The US gold reserve of $30 billion were already backing existing dollars and the US government refused to slow US economic activity to protect the dollar  by raising taxes. International pressure on the dollar caused by inflation caused massive gold outflows forcing the Nixon Shock which severed the dollar link to gold and eventually creating a floating value for gold and the US fiat dollar. A new negotiated gold value for the was needed.

Britain continued to prop up the pound against a market that clearly wished it to be lower. The currency simply did not warrant the value that Britain wished it to have, yet successive Chancellors* refused to allow it to float freely, fearing a sterling collapse. In 1976, the Chancellor of the Exchequer called in the IMF to help arrest persistent runs on sterling. On the advice of the IMF, the Chancellor imposed austerity measures, which reduced inflation and improved economic performance. The IMF’s loan was never fully drawn. The pound recovered – but only temporarily. Against a background of rising unemployment, the famous “Winter of Discontent” in 1978 sounded the death knell for the Labour government. In 1979, the Conservatives under Margaret Thatcher won the election.  Many feel U.S debt to caused the US dollar to have the same fate.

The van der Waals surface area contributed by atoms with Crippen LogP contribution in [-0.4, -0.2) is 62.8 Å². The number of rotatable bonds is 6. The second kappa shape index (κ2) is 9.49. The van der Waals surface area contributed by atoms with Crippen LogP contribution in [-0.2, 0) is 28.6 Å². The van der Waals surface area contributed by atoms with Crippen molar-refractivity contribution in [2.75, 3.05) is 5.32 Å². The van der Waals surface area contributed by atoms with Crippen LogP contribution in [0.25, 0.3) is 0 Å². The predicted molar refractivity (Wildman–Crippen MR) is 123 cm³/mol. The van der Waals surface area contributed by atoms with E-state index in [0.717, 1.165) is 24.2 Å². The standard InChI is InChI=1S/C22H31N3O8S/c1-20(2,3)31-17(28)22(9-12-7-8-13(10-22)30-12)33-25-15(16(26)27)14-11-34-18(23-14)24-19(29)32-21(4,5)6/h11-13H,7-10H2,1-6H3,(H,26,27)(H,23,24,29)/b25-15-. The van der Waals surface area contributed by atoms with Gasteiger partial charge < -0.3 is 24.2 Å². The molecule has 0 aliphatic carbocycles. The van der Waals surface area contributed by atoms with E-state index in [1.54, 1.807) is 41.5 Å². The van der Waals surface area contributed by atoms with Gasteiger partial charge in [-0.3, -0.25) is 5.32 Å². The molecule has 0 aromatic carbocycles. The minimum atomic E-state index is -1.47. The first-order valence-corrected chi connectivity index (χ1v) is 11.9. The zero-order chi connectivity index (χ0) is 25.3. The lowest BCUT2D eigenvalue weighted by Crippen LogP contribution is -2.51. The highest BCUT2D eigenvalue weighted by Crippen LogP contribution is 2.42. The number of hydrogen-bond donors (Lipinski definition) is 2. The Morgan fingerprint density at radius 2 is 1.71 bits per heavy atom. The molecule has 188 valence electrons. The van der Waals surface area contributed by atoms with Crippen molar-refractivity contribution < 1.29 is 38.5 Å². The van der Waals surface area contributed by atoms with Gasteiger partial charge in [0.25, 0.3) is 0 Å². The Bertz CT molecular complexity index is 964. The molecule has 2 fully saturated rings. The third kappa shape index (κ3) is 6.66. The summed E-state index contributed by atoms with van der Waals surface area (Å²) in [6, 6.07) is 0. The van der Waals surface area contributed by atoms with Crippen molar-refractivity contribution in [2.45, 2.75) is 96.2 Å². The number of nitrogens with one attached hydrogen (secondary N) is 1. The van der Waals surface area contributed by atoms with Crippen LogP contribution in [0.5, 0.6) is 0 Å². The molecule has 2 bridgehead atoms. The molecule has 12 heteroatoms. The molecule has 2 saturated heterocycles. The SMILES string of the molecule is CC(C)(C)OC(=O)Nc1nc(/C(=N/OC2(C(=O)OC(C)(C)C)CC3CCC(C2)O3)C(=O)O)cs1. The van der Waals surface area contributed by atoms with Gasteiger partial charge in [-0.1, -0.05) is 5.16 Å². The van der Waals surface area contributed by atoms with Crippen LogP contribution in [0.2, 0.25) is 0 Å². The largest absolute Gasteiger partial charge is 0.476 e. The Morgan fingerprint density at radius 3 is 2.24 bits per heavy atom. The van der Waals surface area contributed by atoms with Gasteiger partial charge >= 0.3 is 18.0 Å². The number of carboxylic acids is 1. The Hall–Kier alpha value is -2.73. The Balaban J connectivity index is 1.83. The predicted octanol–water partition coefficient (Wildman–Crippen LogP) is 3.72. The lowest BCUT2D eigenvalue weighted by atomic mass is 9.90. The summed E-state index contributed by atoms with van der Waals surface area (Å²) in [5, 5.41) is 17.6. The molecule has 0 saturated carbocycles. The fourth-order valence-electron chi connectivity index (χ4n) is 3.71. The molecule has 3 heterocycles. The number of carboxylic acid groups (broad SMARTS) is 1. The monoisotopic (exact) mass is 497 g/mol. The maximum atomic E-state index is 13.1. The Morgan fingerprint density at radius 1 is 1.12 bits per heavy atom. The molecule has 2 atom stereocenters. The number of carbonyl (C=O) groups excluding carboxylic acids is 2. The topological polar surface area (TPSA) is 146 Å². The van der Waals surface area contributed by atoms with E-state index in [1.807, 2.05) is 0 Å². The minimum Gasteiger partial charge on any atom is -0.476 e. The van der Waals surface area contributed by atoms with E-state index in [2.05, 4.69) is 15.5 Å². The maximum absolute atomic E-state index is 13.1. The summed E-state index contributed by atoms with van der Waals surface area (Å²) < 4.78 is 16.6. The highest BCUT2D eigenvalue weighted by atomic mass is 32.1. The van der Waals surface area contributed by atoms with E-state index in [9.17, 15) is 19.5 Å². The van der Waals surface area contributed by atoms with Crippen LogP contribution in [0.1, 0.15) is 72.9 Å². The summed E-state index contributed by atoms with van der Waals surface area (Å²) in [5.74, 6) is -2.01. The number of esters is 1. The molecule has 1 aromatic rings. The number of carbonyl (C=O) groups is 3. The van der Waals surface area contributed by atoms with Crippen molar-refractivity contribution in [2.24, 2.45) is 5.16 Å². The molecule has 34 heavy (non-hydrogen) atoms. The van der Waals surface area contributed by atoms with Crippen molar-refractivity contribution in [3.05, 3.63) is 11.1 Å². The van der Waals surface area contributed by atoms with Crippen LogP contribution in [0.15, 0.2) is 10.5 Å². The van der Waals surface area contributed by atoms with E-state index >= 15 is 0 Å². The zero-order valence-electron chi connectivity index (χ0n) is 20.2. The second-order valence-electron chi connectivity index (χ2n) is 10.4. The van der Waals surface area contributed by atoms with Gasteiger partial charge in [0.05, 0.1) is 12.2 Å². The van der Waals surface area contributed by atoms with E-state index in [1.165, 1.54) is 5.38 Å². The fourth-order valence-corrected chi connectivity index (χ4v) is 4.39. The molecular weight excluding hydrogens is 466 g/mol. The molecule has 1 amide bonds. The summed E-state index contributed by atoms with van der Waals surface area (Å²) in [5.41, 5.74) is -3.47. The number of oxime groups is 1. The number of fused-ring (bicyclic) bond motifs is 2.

To cushion the shock on US exporters a 10% surtax on all imports was instituted.  Japan soon increased the Yen's value against the dollar by 7% meaning the US dollar price of Japanese goods had increased by 17%. Others would be forced to follow. Eventually individual countries negotiated an increase of the dollar value of their currencies by 3% to 8% depending on their US negotiation power. The dollar price of gold was also increased by 9%. So US imports became more expensive by 12% to 17%. In 1973 the value of the weaker dollar was set at $42 and then allowed to float with other currencies. Bretton Woods finally collapsed. Nixon was happy because printing dollars to pay for stuff was now allowed. No gold needed.  Nixon also abolished the International Monetary Fund’s international capital constraints that had allowed Arab oil producers to recycle their petrodollars into New York banks. The global ‘Petrodollar’ was born and would grow as countries with their own currency still needed dollars to buy oil. This massive invasion of petro dollars into the US Banking System would end up in a world economy that really didn't need them. Deep-Do-Do would result. See Long Decline-the Great British pound, Plaza Accord, Smithsonian Agreement